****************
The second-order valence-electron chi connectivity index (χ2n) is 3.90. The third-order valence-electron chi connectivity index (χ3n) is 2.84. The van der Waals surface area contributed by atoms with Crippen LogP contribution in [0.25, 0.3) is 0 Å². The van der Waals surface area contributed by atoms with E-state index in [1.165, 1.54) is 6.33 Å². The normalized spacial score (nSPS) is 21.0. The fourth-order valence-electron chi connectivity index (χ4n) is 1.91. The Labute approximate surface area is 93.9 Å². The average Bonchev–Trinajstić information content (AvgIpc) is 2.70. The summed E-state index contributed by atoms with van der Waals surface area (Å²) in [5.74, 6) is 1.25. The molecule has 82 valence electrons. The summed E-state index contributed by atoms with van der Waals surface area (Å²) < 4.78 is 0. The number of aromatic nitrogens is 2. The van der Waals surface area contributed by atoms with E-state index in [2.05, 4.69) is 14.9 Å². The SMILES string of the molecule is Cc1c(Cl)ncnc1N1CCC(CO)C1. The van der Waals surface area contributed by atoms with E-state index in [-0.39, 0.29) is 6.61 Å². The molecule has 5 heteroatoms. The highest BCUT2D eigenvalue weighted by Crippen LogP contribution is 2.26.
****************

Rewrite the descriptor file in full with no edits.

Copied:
The second-order valence-electron chi connectivity index (χ2n) is 3.90. The third-order valence-electron chi connectivity index (χ3n) is 2.84. The van der Waals surface area contributed by atoms with Crippen LogP contribution in [0.25, 0.3) is 0 Å². The van der Waals surface area contributed by atoms with E-state index in [1.165, 1.54) is 6.33 Å². The normalized spacial score (nSPS) is 21.0. The fourth-order valence-electron chi connectivity index (χ4n) is 1.91. The Labute approximate surface area is 93.9 Å². The average Bonchev–Trinajstić information content (AvgIpc) is 2.70. The summed E-state index contributed by atoms with van der Waals surface area (Å²) in [5.74, 6) is 1.25. The molecule has 82 valence electrons. The summed E-state index contributed by atoms with van der Waals surface area (Å²) < 4.78 is 0. The number of aromatic nitrogens is 2. The van der Waals surface area contributed by atoms with E-state index in [2.05, 4.69) is 14.9 Å². The SMILES string of the molecule is Cc1c(Cl)ncnc1N1CCC(CO)C1. The van der Waals surface area contributed by atoms with E-state index in [-0.39, 0.29) is 6.61 Å². The molecule has 5 heteroatoms. The highest BCUT2D eigenvalue weighted by Crippen LogP contribution is 2.26.